‘Rainbow’ fentanyl warning: DEA says brightly colored pills, powder used to target young users

WASHINGTON — The U.S. Drug Enforcement Administration issued a warning Tuesday, alerting the public to an “alarming” trend of brightly colored fentanyl made to look like candy that is being used to entice children and youth.

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According to the agency, “rainbow” fentanyl is sold in various forms, including pills, powder and blocks that resemble sidewalk chalk, The Hill reported.

“Despite claims that certain colors may be more potent than others, there is no indication through DEA’s laboratory testing that this is the case. Every color, shape and size of fentanyl should be considered extremely dangerous,” the agency stated.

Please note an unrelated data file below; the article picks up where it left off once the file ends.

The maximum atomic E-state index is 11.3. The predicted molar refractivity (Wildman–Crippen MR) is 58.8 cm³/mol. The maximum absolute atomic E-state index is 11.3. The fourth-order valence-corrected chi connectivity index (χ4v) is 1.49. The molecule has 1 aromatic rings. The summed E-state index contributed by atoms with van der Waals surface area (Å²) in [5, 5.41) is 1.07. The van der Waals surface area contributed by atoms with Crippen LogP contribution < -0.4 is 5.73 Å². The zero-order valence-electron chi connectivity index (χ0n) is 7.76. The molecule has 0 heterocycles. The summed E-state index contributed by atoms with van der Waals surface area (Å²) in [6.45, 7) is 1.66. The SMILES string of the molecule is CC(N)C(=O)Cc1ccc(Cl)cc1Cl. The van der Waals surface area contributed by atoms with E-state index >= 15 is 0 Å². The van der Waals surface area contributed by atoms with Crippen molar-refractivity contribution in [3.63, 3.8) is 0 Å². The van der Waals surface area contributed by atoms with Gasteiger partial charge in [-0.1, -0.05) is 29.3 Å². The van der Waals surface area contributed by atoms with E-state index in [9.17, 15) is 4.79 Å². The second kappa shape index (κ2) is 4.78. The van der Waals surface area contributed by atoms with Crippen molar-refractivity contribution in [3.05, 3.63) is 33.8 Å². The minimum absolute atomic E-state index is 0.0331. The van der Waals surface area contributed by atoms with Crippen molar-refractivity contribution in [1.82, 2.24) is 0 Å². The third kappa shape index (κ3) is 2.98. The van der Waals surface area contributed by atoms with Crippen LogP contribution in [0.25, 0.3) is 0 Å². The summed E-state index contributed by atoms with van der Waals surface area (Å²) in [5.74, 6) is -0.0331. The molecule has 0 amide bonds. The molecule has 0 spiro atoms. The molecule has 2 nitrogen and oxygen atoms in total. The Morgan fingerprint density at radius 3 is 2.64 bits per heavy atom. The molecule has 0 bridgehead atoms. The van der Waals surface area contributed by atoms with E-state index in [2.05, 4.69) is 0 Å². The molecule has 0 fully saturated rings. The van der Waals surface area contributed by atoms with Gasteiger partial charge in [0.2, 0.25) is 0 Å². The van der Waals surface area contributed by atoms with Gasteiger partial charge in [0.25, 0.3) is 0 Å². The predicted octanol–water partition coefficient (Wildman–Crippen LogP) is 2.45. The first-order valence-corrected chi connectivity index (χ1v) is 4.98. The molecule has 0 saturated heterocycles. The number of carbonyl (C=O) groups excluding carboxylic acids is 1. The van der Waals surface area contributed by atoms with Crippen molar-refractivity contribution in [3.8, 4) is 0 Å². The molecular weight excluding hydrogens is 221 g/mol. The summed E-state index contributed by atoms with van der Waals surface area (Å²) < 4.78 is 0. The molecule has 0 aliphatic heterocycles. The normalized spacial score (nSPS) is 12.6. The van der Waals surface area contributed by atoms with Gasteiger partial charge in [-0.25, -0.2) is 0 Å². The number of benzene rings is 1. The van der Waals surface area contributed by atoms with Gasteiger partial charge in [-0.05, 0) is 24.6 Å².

The new form of fentanyl was first detected in the U.S. earlier this month and has been seized in 18 states to date, The Hill reported.

“Rainbow fentanyl — fentanyl pills and powder that come in a variety of bright colors, shapes, and sizes — is a deliberate effort by drug traffickers to drive addiction amongst kids and young adults,” DEA Administrator Anne Milgram stated.

According to the agency, the synthetic opioid is 50 to 100 times more potent than morphine, meaning just two milligrams of the drug – the equivalent of 10-15 grains of table salt – is considered a lethal dose.

“Without laboratory testing, there is no way to know how much fentanyl is concentrated in a pill or powder,” the DEA stated.

Authorities in Portland, Oregon, recently made two seizures of rainbow fentanyl resembling sidewalk chalk, while about 15,000 multi-colored fentanyl pills were seized from an individual in West Virginia. Similar seizures have been made in California and Washington state, The Hill reported.

According to the U.S. Centers for Disease Control and Prevention, nearly 108,000 Americans died of drug overdoses in 2021, and synthetic opioids such as fentanyl were responsible for 66% of those deaths.